We have represented Verizon, Covad, and other telecommunications companies in a variety of disputes. In our representation of EchoStar and DirecTV, we “took charge of the most important court case in industry history,” as reported by Multi-Channel News. Representative engagements include:

  • Verizon
    We represented Verizon in its assessment of the constitutionality of the Telecommunications Act of 1996 and several related matters.
  • United States Telecommunications Association v. Federal Communications Commission, Nos. 00-1012, 00-1015, 00-1025, 01-1075, 01-1102 & 01-1103. (D.C. Cir.).
    We represented Covad Communications Company (“Covad”) as an intervenor-defendant seeking to defend the validity of FCC rulings challenged by the nation’s largest local telephone companies and their trade association. We were engaged shortly after the D.C. Circuit Court of Appeals ruled in favor of the plaintiffs’ challenge. The decision raised a number of important questions regarding the FCC’s discretion to issue rules implementing the requirements of the Telecommunications Act of 1996.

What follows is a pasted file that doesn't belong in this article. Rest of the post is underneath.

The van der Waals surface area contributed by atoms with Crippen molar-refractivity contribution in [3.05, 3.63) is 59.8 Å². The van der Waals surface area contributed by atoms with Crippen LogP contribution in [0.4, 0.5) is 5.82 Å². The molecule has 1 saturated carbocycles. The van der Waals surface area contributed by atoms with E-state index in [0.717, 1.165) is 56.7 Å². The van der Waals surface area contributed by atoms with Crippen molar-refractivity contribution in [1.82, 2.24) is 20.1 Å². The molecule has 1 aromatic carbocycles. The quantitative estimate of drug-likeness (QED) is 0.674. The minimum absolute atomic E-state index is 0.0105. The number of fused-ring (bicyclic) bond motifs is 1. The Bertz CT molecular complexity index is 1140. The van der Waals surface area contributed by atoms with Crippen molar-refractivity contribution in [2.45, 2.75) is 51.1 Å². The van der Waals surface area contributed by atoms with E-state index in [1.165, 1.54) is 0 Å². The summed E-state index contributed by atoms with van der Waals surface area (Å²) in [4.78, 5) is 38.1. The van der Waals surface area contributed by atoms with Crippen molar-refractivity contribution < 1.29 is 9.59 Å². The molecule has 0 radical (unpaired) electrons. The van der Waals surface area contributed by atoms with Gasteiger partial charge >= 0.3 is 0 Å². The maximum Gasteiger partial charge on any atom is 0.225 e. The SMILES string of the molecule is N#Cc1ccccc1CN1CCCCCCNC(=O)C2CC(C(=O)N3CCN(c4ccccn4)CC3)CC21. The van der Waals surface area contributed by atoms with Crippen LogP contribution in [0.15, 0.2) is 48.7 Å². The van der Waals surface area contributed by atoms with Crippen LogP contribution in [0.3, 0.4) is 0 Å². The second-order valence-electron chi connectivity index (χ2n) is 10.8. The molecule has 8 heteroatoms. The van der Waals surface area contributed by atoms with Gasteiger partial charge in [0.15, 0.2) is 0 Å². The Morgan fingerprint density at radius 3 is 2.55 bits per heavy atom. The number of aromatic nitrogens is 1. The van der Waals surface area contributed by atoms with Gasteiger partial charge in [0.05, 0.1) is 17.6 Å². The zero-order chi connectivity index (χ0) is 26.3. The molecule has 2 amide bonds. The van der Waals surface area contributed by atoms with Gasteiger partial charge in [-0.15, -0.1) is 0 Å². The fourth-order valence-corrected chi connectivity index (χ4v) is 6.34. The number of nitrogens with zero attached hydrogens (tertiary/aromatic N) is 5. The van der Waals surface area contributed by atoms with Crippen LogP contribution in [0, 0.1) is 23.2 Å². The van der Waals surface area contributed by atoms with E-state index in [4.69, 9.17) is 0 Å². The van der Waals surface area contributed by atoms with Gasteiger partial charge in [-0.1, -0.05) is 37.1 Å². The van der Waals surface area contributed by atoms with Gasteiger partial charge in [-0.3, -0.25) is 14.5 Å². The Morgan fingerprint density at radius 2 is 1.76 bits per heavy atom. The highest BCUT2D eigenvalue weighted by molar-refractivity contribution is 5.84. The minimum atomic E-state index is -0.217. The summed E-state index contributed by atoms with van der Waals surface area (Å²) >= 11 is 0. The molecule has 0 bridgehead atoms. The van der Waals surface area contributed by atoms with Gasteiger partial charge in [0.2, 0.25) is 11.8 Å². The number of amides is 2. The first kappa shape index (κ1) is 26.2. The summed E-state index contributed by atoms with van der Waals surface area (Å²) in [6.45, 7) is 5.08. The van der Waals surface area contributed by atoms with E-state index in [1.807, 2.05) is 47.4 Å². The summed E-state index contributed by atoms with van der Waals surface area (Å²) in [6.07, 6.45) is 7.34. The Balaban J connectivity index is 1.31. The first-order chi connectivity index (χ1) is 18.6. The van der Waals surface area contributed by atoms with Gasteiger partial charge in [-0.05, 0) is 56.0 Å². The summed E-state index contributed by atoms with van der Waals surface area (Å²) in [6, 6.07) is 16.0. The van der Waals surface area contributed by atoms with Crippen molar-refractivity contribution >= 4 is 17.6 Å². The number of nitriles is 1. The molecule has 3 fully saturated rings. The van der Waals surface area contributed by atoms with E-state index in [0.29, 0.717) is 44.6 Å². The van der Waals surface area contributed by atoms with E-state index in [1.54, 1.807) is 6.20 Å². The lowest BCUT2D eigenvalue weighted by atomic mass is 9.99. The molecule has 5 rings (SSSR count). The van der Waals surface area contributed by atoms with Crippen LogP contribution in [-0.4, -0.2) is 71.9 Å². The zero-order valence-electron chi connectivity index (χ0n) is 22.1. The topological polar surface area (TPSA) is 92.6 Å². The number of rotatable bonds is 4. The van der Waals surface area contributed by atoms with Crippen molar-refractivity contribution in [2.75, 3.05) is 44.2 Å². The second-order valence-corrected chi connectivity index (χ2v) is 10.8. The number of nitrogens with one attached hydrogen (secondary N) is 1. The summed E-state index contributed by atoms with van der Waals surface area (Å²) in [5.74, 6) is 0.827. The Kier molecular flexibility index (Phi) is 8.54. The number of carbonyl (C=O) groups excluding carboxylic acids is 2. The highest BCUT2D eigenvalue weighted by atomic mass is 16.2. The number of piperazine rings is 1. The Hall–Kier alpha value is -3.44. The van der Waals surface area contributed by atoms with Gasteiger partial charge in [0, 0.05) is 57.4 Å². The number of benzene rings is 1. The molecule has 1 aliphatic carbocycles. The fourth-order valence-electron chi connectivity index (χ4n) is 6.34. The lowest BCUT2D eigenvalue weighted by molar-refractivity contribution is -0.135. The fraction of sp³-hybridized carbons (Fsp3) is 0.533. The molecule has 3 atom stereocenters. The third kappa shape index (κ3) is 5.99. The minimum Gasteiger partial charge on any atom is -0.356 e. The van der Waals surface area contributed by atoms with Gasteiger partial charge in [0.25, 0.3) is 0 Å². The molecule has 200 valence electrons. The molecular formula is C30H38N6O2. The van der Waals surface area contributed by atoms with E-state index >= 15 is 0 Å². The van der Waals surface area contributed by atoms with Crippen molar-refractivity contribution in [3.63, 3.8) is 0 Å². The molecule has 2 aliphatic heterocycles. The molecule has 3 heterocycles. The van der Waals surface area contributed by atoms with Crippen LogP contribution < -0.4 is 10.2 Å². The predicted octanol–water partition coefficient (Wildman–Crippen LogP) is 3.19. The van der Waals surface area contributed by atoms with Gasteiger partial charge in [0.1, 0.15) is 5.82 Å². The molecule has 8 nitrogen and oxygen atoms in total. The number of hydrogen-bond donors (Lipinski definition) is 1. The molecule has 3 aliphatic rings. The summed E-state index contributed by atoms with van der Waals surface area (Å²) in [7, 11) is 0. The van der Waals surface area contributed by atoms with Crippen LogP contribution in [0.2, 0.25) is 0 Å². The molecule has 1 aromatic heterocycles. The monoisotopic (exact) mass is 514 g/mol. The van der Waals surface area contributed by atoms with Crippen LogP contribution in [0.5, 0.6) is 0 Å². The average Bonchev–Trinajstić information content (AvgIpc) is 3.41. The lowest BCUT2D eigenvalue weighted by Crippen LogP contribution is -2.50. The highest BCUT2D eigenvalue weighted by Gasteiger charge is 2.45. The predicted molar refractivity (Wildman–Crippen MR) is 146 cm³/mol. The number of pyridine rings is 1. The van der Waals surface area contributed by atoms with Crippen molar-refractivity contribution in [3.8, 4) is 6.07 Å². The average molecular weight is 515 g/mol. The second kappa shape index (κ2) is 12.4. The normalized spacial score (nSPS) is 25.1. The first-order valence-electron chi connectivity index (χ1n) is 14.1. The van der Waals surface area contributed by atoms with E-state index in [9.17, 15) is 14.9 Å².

• Satellite Broadcasting and Communications Association v. Federal Communications Commission, 275 F.3d 337 (4th Cir. 2001).
    We represented the SBCA and member companies Echostar Communications Corp. and DirecTV, Inc. in a First Amendment challenge to the must-carry provisions of the Satellite Home Viewer Improvement Act of 1999, requiring satellite television carriers to carry all television stations in a local market if they choose to carry one station in that market.
  • Federal Communications Commission v. Nextwave, Inc., 537 U.S. 293 (2003).
    We filed an amicus brief on behalf of Urban Communications, a minority-owned telecommunications company. At issue in the case was the validity of the FCC’s revocation of Nextwave’s spectrum licenses for wireless services, which was then valued at over $4 billion. Nextwave had failed to make timely payments to the government and filed for bankruptcy. Although the Bankruptcy Code prohibits the government from revoking regulatory licenses “solely because of nonpayment,” the FCC claimed its revocation was appropriate because it had non-pecuniary regulatory interests at stake. Our brief demonstrated that, in fact, its monetary interests animated the government’s course of conduct at every phase of the litigation. Nextwave prevailed before the Court.

Prior results do not guarantee a similar outcome.

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